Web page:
Quick Hits – 11 Good Games You Can Beat In One Sitting

by Brian Shea on May 29, 2017 at 05:00 PM

Between The Legend of Zelda: Breath of the Wild, Persona 5, Mass Effect Andromeda, and Horizon Zero Dawn, 2017 is already exploding with long, sprawling games that have the potential to consume players' free time for weeks on end. While these games are all well worth your time, there's something to be said about cleansing your gaming palate between these massive adventures. Luckily, many games have the ability to not only fill that role, but also provide meaningful and entertaining experiences. Here are 11 great games you can beat in one sitting.

This article originally appeared in issue 289 of Game Informer. One entry has been added for this version.

Rez Infinite
PlayStation VR • PS4

Rez, the rhythmic rail shooter from the mind of Tetsuya Mizuguchi, has been around for over 15 years, appearing on platforms like Xbox 360, PlayStation 2, and Dreamcast. With the latest update, Infinite, Q Entertainment added new areas to blast through, as well as a new way to get even more immersed into the musical gameplay: virtual reality. Playing Rez Infinite on PlayStation VR takes the sensory overload of the game to new levels as you surround yourself with the colorful explosions, pulsating music, and engaging gameplay that made the original so popular in the first place.

PS4 • Xbox One • Wii U • PC • Vita

From the mind of former Playdead gameplay director Jeppe Carlsen comes 140. A rhythm-based puzzle platformer, 140 is a delightful minimalistic experience that challenges players to progress through the world by interacting with and climbing on objects that move in time with the stage music. The visuals are simple, consisting entirely of geometric shapes, but the puzzles and platforming sequences ramp up in difficulty as players reach later stages. After you complete the short campaign, you unlock new mirror stages, which create fresh challenges from the stages you already completed.

Xbox One • PC

Rarely do games innovate so much in established genres, but
Superhot manages to do so as a first-person shooter. The concept is immediately attractive; when you stand still, so does time, enabling you to plan your next move even as you stand in the middle of multiple heavily armed enemies. Using this gameplay style, players are able to defy astronomical odds to clear out rooms that without the time-slowing mechanic would be nearly insurmountable. At the end of each successful stage, Superhot replays your victory in real-time, showcasing your Matrix-like moves. The story also features some fun twists and turns. In addition to the console and PC versions, Oculus Rift and HTC Vive owners can also check out a standalone, brand-new Superhot VR campaign.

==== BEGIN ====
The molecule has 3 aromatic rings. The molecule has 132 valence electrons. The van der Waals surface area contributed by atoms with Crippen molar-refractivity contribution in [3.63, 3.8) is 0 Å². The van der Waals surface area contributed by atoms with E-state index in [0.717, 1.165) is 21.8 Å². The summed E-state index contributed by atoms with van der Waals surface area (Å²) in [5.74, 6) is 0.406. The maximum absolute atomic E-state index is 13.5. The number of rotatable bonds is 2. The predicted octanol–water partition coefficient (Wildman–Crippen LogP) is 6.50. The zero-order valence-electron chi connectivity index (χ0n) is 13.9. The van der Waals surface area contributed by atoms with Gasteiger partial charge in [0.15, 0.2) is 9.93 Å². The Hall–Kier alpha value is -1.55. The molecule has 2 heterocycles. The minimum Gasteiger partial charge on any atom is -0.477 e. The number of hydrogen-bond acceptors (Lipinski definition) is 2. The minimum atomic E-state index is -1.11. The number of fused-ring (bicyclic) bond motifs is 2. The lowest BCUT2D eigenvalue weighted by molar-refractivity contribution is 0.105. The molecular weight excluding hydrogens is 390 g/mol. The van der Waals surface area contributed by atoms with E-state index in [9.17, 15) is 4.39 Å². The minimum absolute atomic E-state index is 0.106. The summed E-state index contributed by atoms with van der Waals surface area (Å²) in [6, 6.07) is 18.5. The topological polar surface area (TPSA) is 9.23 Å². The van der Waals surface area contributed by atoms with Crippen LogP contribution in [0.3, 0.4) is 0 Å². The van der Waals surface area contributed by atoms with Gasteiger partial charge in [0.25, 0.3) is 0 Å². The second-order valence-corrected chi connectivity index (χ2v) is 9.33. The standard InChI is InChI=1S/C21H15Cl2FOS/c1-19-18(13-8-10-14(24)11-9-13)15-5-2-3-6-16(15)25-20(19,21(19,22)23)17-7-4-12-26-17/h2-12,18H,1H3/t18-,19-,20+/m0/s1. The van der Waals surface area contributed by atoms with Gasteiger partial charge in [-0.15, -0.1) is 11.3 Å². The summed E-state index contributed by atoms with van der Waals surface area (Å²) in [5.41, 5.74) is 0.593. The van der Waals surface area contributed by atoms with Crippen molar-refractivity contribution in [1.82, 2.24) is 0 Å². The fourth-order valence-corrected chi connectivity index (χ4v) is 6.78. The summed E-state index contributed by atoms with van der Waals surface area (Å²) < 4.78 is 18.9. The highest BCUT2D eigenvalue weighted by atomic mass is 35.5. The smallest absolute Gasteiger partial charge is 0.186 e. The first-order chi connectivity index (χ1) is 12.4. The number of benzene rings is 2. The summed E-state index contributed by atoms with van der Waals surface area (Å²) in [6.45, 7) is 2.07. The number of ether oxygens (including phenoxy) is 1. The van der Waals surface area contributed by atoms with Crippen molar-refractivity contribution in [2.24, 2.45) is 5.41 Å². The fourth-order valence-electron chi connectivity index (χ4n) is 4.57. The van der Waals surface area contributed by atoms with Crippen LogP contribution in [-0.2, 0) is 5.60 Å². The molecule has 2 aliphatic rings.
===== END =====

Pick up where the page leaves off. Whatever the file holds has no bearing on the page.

Monument Valley
iOS • Android • Windows Phone

The abstract visuals, tranquil soundtrack, and compelling gameplay combine to create one of the best experiences on a mobile device. Mind-bending, perspective-based tests are the highlight of this brilliant geometric puzzler. While some of the puzzles have the potential to stump you, the solution is always right in front of your face and is immensely satisfying when you figure it out. What's better is that since it's on mobile platforms, you can play through it whether you're on a flight or in a waiting room.

PS4 • PS3 • Vita

In Flower, you control the wind as you play through the "dreams" of flowers sitting on the windowsill of an apartment. As you push the petals through dead, brown areas, you restore them back to life. Interacting with different plants changes the world in different ways, and the musical cues make each progression feel fresh and powerful. The concept of Flower is simple, but revitalizing the nature that surrounds you – as well as seeing how that affects other parts of the world - is extremely satisfying. Featuring just six main levels and one bonus area, the experience is arguably better if you can set aside an afternoon to finish it in one sitting.